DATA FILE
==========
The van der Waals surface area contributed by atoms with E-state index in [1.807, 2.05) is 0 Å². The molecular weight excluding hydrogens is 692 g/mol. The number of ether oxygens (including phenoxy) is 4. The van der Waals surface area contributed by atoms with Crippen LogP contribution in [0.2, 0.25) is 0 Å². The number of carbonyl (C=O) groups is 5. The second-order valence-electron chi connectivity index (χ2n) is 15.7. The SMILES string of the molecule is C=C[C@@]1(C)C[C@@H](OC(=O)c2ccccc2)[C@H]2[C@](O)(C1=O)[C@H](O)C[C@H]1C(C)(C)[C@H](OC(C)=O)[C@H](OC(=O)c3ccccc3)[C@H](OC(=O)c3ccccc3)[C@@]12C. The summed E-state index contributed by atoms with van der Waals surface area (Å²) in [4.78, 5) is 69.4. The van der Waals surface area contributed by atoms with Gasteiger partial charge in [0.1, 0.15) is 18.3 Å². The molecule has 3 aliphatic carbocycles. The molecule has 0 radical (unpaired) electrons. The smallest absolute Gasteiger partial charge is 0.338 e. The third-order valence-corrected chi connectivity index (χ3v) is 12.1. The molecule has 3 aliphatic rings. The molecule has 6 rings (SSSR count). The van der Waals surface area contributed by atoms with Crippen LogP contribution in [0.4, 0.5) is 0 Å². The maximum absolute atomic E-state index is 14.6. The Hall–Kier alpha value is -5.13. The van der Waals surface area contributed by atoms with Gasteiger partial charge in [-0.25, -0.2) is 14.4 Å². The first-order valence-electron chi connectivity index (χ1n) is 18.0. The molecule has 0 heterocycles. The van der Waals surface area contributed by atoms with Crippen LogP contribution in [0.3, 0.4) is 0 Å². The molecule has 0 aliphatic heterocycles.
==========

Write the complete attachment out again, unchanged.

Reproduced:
The van der Waals surface area contributed by atoms with E-state index in [1.807, 2.05) is 0 Å². The molecular weight excluding hydrogens is 692 g/mol. The number of ether oxygens (including phenoxy) is 4. The van der Waals surface area contributed by atoms with Crippen LogP contribution in [0.2, 0.25) is 0 Å². The number of carbonyl (C=O) groups is 5. The second-order valence-electron chi connectivity index (χ2n) is 15.7. The SMILES string of the molecule is C=C[C@@]1(C)C[C@@H](OC(=O)c2ccccc2)[C@H]2[C@](O)(C1=O)[C@H](O)C[C@H]1C(C)(C)[C@H](OC(C)=O)[C@H](OC(=O)c3ccccc3)[C@H](OC(=O)c3ccccc3)[C@@]12C. The summed E-state index contributed by atoms with van der Waals surface area (Å²) in [4.78, 5) is 69.4. The van der Waals surface area contributed by atoms with Gasteiger partial charge in [0.1, 0.15) is 18.3 Å². The molecule has 3 aliphatic carbocycles. The molecule has 0 radical (unpaired) electrons. The smallest absolute Gasteiger partial charge is 0.338 e. The third-order valence-corrected chi connectivity index (χ3v) is 12.1. The molecule has 3 aliphatic rings. The molecule has 6 rings (SSSR count). The van der Waals surface area contributed by atoms with Crippen LogP contribution in [0.4, 0.5) is 0 Å². The maximum absolute atomic E-state index is 14.6. The Hall–Kier alpha value is -5.13. The van der Waals surface area contributed by atoms with Gasteiger partial charge in [-0.25, -0.2) is 14.4 Å². The first-order valence-electron chi connectivity index (χ1n) is 18.0. The molecule has 0 heterocycles. The van der Waals surface area contributed by atoms with Crippen LogP contribution in [0.3, 0.4) is 0 Å². The molecule has 0 aliphatic heterocycles.